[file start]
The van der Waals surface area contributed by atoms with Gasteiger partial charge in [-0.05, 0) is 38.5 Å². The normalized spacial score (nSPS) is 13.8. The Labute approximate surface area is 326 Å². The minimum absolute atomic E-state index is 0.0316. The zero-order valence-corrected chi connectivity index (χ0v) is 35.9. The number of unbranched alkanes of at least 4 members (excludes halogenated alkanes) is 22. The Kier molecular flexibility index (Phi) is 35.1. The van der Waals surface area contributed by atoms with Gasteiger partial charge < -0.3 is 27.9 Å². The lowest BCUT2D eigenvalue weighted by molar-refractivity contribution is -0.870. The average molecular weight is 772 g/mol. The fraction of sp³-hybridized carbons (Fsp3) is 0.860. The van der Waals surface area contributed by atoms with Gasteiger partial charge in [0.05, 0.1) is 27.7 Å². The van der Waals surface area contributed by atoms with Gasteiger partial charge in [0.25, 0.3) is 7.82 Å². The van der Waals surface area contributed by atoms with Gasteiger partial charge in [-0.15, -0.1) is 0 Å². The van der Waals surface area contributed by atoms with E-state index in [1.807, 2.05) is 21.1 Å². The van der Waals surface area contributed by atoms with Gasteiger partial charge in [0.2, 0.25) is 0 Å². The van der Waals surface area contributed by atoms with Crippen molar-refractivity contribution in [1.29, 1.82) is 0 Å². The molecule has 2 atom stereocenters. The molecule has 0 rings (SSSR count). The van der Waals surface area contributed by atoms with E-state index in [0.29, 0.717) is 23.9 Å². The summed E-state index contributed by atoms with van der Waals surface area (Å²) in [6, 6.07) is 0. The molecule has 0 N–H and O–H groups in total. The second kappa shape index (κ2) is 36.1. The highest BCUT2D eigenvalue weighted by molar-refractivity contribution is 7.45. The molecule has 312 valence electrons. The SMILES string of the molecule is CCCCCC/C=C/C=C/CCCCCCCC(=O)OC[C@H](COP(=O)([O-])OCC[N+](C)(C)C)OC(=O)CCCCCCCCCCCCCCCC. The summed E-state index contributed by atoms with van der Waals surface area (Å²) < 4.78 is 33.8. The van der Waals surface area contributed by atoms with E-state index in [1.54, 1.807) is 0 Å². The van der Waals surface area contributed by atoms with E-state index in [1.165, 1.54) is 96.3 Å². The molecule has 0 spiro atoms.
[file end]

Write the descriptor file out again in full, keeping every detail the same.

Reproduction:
The van der Waals surface area contributed by atoms with Gasteiger partial charge in [-0.05, 0) is 38.5 Å². The normalized spacial score (nSPS) is 13.8. The Labute approximate surface area is 326 Å². The minimum absolute atomic E-state index is 0.0316. The zero-order valence-corrected chi connectivity index (χ0v) is 35.9. The number of unbranched alkanes of at least 4 members (excludes halogenated alkanes) is 22. The Kier molecular flexibility index (Phi) is 35.1. The van der Waals surface area contributed by atoms with Gasteiger partial charge < -0.3 is 27.9 Å². The lowest BCUT2D eigenvalue weighted by molar-refractivity contribution is -0.870. The average molecular weight is 772 g/mol. The fraction of sp³-hybridized carbons (Fsp3) is 0.860. The van der Waals surface area contributed by atoms with Gasteiger partial charge in [0.05, 0.1) is 27.7 Å². The van der Waals surface area contributed by atoms with Gasteiger partial charge in [0.25, 0.3) is 7.82 Å². The van der Waals surface area contributed by atoms with Gasteiger partial charge in [-0.15, -0.1) is 0 Å². The van der Waals surface area contributed by atoms with E-state index in [1.807, 2.05) is 21.1 Å². The van der Waals surface area contributed by atoms with Gasteiger partial charge in [0.2, 0.25) is 0 Å². The van der Waals surface area contributed by atoms with Crippen molar-refractivity contribution in [1.29, 1.82) is 0 Å². The molecule has 2 atom stereocenters. The molecule has 0 rings (SSSR count). The van der Waals surface area contributed by atoms with E-state index in [0.29, 0.717) is 23.9 Å². The summed E-state index contributed by atoms with van der Waals surface area (Å²) in [6, 6.07) is 0. The molecule has 0 N–H and O–H groups in total. The second kappa shape index (κ2) is 36.1. The highest BCUT2D eigenvalue weighted by molar-refractivity contribution is 7.45. The molecule has 312 valence electrons. The SMILES string of the molecule is CCCCCC/C=C/C=C/CCCCCCCC(=O)OC[C@H](COP(=O)([O-])OCC[N+](C)(C)C)OC(=O)CCCCCCCCCCCCCCCC. The summed E-state index contributed by atoms with van der Waals surface area (Å²) < 4.78 is 33.8. The van der Waals surface area contributed by atoms with E-state index in [1.54, 1.807) is 0 Å². The van der Waals surface area contributed by atoms with E-state index in [1.165, 1.54) is 96.3 Å². The molecule has 0 spiro atoms.